The Labour frontbench forced a debate in the House of Commons yesterday urging the changes to care legislation made in response to the COVID-19 to be revoked.
The government published statutory instrument 445 in April in order to make changes to regulations (secondary legislation) relating to the legal protections for children in care as an emergency response to the COVID-19 pandemic without parliamentary scrutiny or in-depth consultation.
However, children’s rights charity Article 39 said the changes outlined in The Adoption and Children (Coronavirus)(Amendment) Regulations 2020 removes or weakens 65 children’s safeguards, “without any evidence of their connection to the current serious health crisis”.
The charity has now applied to the High Court for a judicial review of changes.
The children’s commissioner for England Anne Longfield has also called for the secondary legislation to be revoked. She said: “I would like to see all the regulations revoked, as I do not believe that there is sufficient justification to introduce them.”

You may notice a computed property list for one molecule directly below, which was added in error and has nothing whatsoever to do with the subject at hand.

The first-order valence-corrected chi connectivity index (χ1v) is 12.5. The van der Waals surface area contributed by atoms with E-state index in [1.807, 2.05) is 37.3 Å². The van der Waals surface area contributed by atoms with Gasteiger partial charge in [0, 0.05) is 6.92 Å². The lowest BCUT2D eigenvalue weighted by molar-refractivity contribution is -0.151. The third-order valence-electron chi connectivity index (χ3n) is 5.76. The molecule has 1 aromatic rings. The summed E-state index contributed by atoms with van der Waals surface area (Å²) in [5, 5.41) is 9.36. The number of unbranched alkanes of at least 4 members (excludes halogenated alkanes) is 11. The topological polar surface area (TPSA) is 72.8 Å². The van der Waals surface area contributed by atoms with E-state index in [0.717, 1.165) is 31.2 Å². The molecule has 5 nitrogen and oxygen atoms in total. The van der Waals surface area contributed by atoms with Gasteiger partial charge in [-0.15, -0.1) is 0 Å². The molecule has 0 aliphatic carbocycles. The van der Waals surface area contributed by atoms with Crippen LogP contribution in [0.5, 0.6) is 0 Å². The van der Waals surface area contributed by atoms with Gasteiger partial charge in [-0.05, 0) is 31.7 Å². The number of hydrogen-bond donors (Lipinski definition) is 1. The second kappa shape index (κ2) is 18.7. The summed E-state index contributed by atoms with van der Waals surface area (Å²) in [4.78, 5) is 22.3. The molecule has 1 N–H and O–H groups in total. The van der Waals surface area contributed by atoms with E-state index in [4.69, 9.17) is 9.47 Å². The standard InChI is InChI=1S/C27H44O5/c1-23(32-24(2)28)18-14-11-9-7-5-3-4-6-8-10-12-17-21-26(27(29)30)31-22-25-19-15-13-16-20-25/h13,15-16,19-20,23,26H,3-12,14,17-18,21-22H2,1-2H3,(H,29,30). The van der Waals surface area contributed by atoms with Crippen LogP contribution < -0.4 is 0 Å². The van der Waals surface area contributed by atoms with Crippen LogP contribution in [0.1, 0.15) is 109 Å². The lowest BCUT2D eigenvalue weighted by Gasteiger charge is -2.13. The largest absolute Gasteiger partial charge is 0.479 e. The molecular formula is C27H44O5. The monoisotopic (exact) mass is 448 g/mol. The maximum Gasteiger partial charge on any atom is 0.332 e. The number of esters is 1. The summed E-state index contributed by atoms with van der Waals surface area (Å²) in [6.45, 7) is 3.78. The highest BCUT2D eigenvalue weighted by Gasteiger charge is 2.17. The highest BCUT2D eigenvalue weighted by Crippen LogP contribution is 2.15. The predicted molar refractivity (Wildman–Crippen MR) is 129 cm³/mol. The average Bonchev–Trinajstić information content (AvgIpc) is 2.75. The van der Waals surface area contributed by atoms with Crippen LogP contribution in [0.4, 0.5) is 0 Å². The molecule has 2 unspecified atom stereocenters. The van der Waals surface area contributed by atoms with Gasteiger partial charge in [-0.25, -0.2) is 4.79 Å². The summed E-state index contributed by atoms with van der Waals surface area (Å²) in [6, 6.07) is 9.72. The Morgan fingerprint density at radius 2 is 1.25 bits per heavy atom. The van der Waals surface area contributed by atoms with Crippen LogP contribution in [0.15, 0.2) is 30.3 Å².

The Labour leader Keir Starmer tabled an early day motion urging the secondary legislation to be abolished.
The Labour party then forced the debate yesterday around the regulations which “relax to a significant degree the safeguarding responsibilities of local authorities in relation to children going into and in the care system”.
Shadow education secretary Rebecca Long Bailey highlighted some of the measures included in the regulations which include:
- Social workers had been required to visit privately fostered children or those in care within one week when they go into care and every six weeks for the year after that. This requirement has been changed to “as soon as is reasonably practical” even for a phone or video call. The requirements to review plans for children in care to set timescales have also been relaxed.
- Independent panels, which approve foster carers and adoption placements, have become optional, and local authorities can now approve anyone who meets the requirements as a temporary foster carer.